This column presents technologies that have applications in commercial areas, possibly creating the products of tomorrow. To learn more about each technology, see the contact information provided for that innovation.

Neuromorphic Chip for AI on the Edge

A team of researchers has developed a chip that runs computations directly in memory and can run a wide variety of AI applications — all at a fraction of the energy consumed by computing platforms for general-purpose AI computing. The NeuRRAM neuromorphic chip brings AI a step closer to running on a broad range of edge devices, disconnected from the cloud, where they can perform sophisticated cognitive tasks anywhere and anytime without relying on a network connection to a centralized server. In addition, the chip is highly versatile and supports many different neural network models and architectures. As a result, it can be used for many different applications, including image recognition and reconstruction as well as voice recognition. Applications range from smart watches to VR headsets, smart earbuds, smart sensors in factories, and rovers for space exploration.

Contact: Ioana Patringenaru
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Reflection-Reducing Imaging System

NASA researchers have developed a compact, cost-effective imaging system using a co-linear, high-intensity LED illumination unit to minimize window reflections for background-oriented schlieren (BOS) and machine vision measurements. The imaging system can reduce or eliminate shadows that occur when using many existing BOS and photogrammetric measurement systems; these shadows occur in existing systems for a variety of reasons, including the severe back-reflections from wind tunnel viewing port windows and variations in the refractive index of the imaged volume. Due to its compact size, the system can easily fit in the space behind a typical wind tunnels view port. The technology could be deployed for use in BOS, photogrammetric, and general machine vision applications. The technology can also be used in wind tunnel testing, thermal systems management, gas flow imaging, and heat transfer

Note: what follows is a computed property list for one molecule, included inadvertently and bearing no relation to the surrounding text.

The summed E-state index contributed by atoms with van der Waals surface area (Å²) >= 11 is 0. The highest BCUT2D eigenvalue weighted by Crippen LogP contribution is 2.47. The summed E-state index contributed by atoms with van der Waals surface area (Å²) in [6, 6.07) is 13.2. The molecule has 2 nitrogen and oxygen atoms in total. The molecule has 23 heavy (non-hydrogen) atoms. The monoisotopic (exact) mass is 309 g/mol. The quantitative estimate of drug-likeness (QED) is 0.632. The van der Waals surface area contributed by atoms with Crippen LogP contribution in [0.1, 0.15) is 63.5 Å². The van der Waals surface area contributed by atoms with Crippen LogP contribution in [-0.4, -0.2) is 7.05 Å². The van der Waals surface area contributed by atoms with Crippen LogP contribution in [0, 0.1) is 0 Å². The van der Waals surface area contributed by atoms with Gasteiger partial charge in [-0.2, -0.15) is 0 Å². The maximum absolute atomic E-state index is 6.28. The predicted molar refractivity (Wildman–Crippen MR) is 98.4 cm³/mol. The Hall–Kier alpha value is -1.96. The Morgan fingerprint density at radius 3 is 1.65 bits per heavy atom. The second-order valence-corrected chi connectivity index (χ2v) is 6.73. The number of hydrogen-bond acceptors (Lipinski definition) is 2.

Contact: NASA’s Licensing Concierge
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Toothbrushing Micro-Robots

A multidisciplinary team at the University of Pennsylvania has created micro-robots that can automatically brush and floss teeth. The technology has the potential to provide a brand-new, automated method for carrying out the repetitive but important daily duties of brushing and flossing. The building blocks of these microrobots are iron oxide nanoparticles that have both catalytic and magnetic activity. Using a magnetic field, researchers could direct their motion and configuration to form either bristle-like structures that sweep away dental plaque from the broad surfaces of teeth, or elongated strings that can slip between teeth like a length of floss. In both instances, a catalytic reaction drives the nanoparticles to produce antimicrobials that kill harmful oral bacteria on site. This system could be extremely helpful for people who lack the manual dexterity to efficiently clean their teeth alone.

Contact: Katherine Unger Baillie
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